Happy first day of school, class! I am Mrs. Happy-To-Be-Here, and I will be your 1st grade teacher.
This is my first teaching job, so I am thrilled to have you all as my best students ever. Before we go sit on the happy rug in criss-cross applesauce to sing our school's motto, I have a few announcements:
First from our Principal, he says, "Go Chipmunks! We're going to have a nut-free year!" A little jokey. How cute!
Next our school nurse, Nurse Mitsy, has also sent me a little note. (Reading aloud.) "Please tell your class discreetly there is an outbreak of head lice in the first grade. Try not to scare..."
"Holy Schmidt on a Cracker!" (Running to the back of the room, edging tightly to the wall.)
"Nobody move or touch anything! I'm going to find a fly swatter and some hand sanitizer! Do not move!"
Even though the American Academy of Pediatrics (AAP) says, "Head lice are not a health hazard or a sign of poor hygiene, and are not responsible for the spread of any disease," the public still dreads talking about it. "No healthy child should be excluded from or miss school because of head lice," says the AAP, "and no-nit policies for return to school should be abandoned. Your child can return to childcare or school after one treatment with anti-lice shampoo," is the policy.
As always, check with your medical provider first for their advice. Over-the-counter treatments are effective, but it's mandatory you follow directions explicitly. Also, do NOT over treat. The Centers for Disease Control and Prevention show if some treatments are overused, resistance to some of the medications can occur.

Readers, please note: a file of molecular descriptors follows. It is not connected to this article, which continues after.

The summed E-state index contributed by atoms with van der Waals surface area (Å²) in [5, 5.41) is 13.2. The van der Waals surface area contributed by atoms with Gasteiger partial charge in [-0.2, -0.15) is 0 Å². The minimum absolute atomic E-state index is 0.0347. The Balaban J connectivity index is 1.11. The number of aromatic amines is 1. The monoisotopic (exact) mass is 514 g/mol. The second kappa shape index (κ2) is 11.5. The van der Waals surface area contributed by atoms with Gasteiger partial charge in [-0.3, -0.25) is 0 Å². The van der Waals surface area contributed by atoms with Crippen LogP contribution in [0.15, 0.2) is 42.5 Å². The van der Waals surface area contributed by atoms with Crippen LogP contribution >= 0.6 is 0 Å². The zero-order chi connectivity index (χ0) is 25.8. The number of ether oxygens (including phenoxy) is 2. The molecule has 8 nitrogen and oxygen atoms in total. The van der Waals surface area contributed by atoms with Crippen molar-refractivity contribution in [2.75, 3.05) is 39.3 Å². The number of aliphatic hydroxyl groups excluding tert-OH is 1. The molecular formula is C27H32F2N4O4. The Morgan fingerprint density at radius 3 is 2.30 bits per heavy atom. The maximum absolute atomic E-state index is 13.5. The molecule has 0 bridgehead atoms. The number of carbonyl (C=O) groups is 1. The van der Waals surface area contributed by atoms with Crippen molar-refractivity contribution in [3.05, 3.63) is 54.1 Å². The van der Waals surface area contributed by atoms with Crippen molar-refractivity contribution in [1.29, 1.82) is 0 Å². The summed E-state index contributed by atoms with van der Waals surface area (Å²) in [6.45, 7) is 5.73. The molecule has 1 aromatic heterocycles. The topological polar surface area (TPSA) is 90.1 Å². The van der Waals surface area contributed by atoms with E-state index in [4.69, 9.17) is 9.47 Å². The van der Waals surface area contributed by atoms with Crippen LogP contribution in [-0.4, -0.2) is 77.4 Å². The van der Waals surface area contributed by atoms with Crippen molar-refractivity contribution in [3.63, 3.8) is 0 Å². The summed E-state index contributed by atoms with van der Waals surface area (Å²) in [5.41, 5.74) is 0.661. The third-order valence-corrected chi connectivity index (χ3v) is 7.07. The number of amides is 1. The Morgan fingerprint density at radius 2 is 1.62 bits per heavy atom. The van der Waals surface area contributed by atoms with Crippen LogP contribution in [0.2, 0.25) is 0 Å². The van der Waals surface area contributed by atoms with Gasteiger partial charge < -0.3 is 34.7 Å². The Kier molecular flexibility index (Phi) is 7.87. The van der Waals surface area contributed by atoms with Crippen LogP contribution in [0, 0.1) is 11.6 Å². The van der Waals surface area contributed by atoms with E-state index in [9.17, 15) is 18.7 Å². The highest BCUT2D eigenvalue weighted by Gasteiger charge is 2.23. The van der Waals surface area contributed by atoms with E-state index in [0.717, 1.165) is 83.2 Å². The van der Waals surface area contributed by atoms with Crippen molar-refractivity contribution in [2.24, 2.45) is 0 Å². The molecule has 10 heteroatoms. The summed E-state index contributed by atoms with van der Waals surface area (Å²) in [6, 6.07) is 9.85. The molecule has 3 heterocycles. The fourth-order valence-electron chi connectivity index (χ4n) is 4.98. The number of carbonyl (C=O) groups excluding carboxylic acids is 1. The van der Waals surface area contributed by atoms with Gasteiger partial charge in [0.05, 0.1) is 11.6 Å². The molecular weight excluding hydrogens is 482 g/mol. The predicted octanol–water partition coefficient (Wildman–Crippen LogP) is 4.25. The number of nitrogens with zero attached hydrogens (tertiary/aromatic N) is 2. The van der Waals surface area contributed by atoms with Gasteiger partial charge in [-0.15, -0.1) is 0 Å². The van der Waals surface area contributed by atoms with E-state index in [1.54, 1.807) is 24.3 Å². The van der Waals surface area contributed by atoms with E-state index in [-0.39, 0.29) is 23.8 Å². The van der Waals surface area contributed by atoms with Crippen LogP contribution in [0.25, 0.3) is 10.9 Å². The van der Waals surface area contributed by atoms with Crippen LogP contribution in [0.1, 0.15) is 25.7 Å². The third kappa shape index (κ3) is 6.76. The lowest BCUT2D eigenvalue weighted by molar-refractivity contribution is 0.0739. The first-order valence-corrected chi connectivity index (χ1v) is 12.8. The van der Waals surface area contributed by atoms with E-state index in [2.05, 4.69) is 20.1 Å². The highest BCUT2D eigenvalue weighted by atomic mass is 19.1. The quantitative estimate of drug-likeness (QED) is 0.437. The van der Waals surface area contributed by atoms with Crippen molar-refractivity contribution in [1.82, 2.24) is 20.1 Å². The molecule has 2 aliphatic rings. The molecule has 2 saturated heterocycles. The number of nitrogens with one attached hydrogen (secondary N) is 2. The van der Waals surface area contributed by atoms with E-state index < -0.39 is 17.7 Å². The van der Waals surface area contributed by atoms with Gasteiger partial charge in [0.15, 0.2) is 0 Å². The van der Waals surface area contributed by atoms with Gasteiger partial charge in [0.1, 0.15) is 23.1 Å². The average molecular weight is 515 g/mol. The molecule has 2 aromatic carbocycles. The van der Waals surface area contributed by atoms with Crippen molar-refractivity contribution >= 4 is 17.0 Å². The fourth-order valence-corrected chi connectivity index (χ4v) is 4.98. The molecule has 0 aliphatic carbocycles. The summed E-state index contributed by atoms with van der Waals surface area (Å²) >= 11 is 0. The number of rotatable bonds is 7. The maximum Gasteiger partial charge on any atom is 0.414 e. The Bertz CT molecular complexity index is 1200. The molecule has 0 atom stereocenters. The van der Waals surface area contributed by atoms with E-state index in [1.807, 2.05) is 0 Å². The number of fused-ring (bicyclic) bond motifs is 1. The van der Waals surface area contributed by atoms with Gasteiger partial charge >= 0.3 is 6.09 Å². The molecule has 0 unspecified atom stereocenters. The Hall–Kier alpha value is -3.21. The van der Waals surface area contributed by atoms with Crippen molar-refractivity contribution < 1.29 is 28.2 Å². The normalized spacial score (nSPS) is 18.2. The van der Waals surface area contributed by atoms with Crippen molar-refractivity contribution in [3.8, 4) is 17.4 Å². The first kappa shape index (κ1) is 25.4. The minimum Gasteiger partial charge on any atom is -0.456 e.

Leslie, an Overland Park, KS mom, said she had lice in her home a few years ago. She was brushing her daughter's hair and saw a louse "moving really fast. I put it on a piece of tape and took it to a practitioner who agreed to start treatment."
Then she used one of the common lice elimination systems containing shampoo, comb-out gel and the home control spray, for furniture and car surfaces. Luckily she said, "it was only a mild case and no one else got it."
If you see the critters:
- Wash all bed linens and clothing that were recently worn by anyone in your home who's infested in very hot (130° F [54.4° C]), then put them in the hot cycle of the dryer for at least 20 minutes.
- Have bed linens, clothing, and stuffed animals and plush toys that can't be washed put in airtight bags for a minimum of three days.
- Dry-clean anything that can't be washed (like stuffed animals). Or put them in airtight bags for at least three weeks.
- Vacuum carpets and any upholstered furniture (in your home or car), then throw away the vacuum cleaner bag.
- Soak hair-care items like combs, barrettes, hair ties or bands, headbands, and brushes in rubbing alcohol or medicated shampoo for one hour. You also can clean them in hot water for 10 minutes or just throw them away.
-- (Source: Nemour Foundation 2014)
- The nits (eggs) are oval, yellowish-white and hatch into lice in about 12 days.
- Nits are sticky and difficult to remove from the hair shaft.
- Off the scalp, nits cannot survive over one day.
- A louse is the size of a sesame seed and is pale to grey.
- Adult lice survive three weeks on the scalp and can produce 10 eggs per day.
- Live lice can transmit to another child. Transmission is from direct head-to-head contact. Lice cannot jump or fly to another person's hair.
- If not treated, the entire process will repeat.
So are you itchy yet?
Don't forget that kids are sensitive to any discussions of their infestation. Adults not blaming others and keeping names out of their discussion -- especially around children who may not be able to censor themselves -- will help decrease the mental anguish which can go along with a lice infestation.
Stacey Hatton is a kids RN, mom of 2 feisty munchkins and blogs at Nurse MommyLaughs.
Follow Stacey Hatton on Twitter: www.twitter.com/nursemommylaugh